• When your dog is in training and with their partner they will be expected to relieve only on hard surfaces. The reason for this is the ease of cleanup and to prevent dogs from pulling their partners over to or relieving on grass.
  • Once your puppy is in their busy area, give the verbal cue Busy and allow them to sniff while walking around you.
    • As the handler you should stay stationary and allow your puppy to circle around you. There is no need to move to a “new” spot or allow your puppy to drag you to sniff.
  • When your puppy starts to relieve themselves say Busy followed by praise. Wait until they are done urinating or defecating to praise them, but quietly tell them Good Busy. It may take several weeks for your puppy to correlate relieving with the Busy verbal cue.
  • Once your puppy seems to understand the busy verbal cue start saying Busy right before they start to relieve. As before, praise your pup once they have urinated or defecated.
    • Once you have done this for several days and the connection seems to be understood, start saying the verbal cue as your pup indicates they are about to busy but hasn’t started yet.
    • Then, start saying the verbal cue when you get to the area where they normally relieve themselves.
  • Use the Relieving Log to track the pattern your pup so you can set them up for success!
  • Follow a consistent routine and be patient. Always relieve your pup on leash on a hard surface and praise them when they are done!

Duration with Distance

After the pup is on a set routine and not having accidents start focusing on duration. Duration means how long the dog can be comfortable without a relieving break in time and distance.

The dog can be relieved before and after an outing that requires a lot of walking or movement, but we don't want any accidents or indication.

By the time the dog comes IFT, they should comfortably walk two miles without needing to relieve.

Follow these guidelines to build duration into the dog's relieving schedule:

  • Take the dog on a walk in your neighborhood. You might only go a couple blocks and then turn around to keep the pup success without an accident.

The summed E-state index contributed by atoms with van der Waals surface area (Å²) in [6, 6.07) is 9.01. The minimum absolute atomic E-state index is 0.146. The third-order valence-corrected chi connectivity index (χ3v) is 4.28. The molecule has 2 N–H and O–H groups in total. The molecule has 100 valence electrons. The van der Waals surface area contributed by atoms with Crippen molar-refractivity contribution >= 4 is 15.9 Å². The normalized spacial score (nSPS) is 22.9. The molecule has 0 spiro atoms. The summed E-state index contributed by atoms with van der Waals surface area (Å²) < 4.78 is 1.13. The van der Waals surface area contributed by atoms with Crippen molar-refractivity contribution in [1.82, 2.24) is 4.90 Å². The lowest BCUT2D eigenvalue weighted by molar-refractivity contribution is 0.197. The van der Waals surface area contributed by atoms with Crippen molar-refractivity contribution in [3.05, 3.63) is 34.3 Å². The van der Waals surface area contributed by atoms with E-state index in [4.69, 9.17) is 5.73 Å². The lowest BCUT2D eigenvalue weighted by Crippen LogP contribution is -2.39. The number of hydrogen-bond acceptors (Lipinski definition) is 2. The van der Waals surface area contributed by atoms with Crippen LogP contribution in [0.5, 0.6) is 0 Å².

• If needed, the dog can relieve when you get back home. We're trying to create duration with the distance they can be walking without a break.
  • The next week, add half a block's distance to the walk before turning back around to your house.
    • If needed, the dog can relieve before and after the walk at home.
  • Continue adding distance in small increments until you reach about two miles.
    • If the dog has an accident or is indicating they need to relieve, shorten the distance of the walk for another week.

Duration with time between relieving breaks

As you start eliminating lunch, think about what break you can eliminate and the pup can still be comfortable. Be conscious of maintaining their relieving routine and schedule. Start adding duration between opportunities to relieve.

  • If you're running errands give an opportunity to relieve before going into one store, but not until after you leave the second store.
  • If you work in an office setting and the dog is stationary throughout the day, eliminate relieving breaks as needed.

Remember, every dog is different and you will have days that don't fit into your "normal" schedule. During warmer months, the dog might be drinking more and need to relieve more than often.

If there are changes to the environment and excitement added to the dog's routine, be accommodating to prevent accidents.

If you have any questions about relieving, please contact your advisor or area coordinator.